(2) With treating Him unjustly as a criminal. Job .—"He putteth my feet in the stocks" (or clog,—either as a punishment or a means of preventing escape). Job's actual language (chap. Job 13:27). The child sometimes placed under temporary confinement while the servant or slave goes at large.
(3) With acting towards Him with undue severity and strictness. Job .—"He marketh all my paths" (as if watching for the least offence, in order to punish it). So Job seemed to say (chap. Job 13:17; Job 14:16; Job 31:4). The flesh in a tried believer, constantly liable to mistakes in regard to God and His dealings. God, for Christ's sake, forgets, instead of marking, the offences of those who take hold of His covenant (Jer 31:34; Heb 8:12; Heb 10:17). Casts them behind His back, and into the depths of the sea (Isa 38:17; Mic 7:19). Forgets the evil deeds of His faithful though imperfect servants, but remembers their good ones (Mat 25:35-40; Heb 6:10). Treasures up their tears, but blots out their transgressions (Psa 56:8; Isa 43:25).
III. Condemns Job for such sentiments. Job .—"Behold, in this thou art not just." Job neither—
(1) Correct in judging according to the facts of the case; nor
(2) Just in his views regarding God. A man may be ordinarily just towards his fellow-men when he is very unjust towards God. Improper sentiments in regard to God and His dealings are injustice towards our Maker. This injustice charged upon Job rather than any iniquity in his past life.—Elihu gives his reasons for condemning Job for his language. "I will answer thee." Our speech to be with grace, seasoned with salt [or wisdom], that we may know how we ought to answer every man (Col .) "Every one shall kiss his lips who giveth a right answer." Elihu's main reasons for man's silent submission and acquiescence in all the Divine procedure—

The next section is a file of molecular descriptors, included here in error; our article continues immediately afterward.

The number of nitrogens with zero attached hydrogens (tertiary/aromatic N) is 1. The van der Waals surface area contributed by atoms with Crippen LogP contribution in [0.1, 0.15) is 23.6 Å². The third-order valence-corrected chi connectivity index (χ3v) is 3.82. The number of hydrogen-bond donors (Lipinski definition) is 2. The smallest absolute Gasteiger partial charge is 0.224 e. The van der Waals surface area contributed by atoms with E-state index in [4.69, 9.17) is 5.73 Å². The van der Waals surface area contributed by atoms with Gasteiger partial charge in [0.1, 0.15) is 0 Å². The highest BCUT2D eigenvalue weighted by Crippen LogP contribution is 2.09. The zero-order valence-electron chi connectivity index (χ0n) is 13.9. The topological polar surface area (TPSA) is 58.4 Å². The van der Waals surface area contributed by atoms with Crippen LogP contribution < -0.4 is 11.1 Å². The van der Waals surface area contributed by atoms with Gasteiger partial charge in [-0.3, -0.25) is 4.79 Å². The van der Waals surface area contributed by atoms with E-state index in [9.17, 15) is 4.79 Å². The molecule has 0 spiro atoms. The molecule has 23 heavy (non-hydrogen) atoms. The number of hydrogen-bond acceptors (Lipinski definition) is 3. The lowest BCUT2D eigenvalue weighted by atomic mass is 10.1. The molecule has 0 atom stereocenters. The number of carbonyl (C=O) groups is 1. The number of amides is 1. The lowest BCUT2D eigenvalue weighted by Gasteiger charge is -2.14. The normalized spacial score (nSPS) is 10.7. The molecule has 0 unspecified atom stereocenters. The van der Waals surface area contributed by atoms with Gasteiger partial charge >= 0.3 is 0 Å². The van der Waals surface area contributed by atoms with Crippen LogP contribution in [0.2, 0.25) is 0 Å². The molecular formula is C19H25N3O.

1. God's greatness in comparison with man. Job .—"God is greater than man." God greater than man in wisdom, power, and justice. Greater than man as his Maker, Ruler, and Judge. The natural inference from this—man, even the greatest and best, is not to strive with God. "Why dost thou strive against Him?"—quarrelling with and disputing against His procedure (Isa 45:9). God's greatness above man sufficient to exclude all murmurs and complaints, as—
(1) God is not to be required to give an account of his procedure to any of his creatures. Job .—"For (or because) he giveth not account of any of his matters" (or dealings). The reason why Job should have refrained from the sentiments he had uttered in regard to God, and why neither he nor any one ought to "strive against Him." God a sovereign who acts according to His own will, though never but in infinite wisdom, rectitude, and holiness. Monstrous presumption to think that the Creator is to be called to His creature's bar to answer for what He does (Psa 115:3; Dan 4:35). God too great to stoop to defend His procedure against the cavils of rebellious worms. This the scope of Jehovah's own answer to Job afterwards.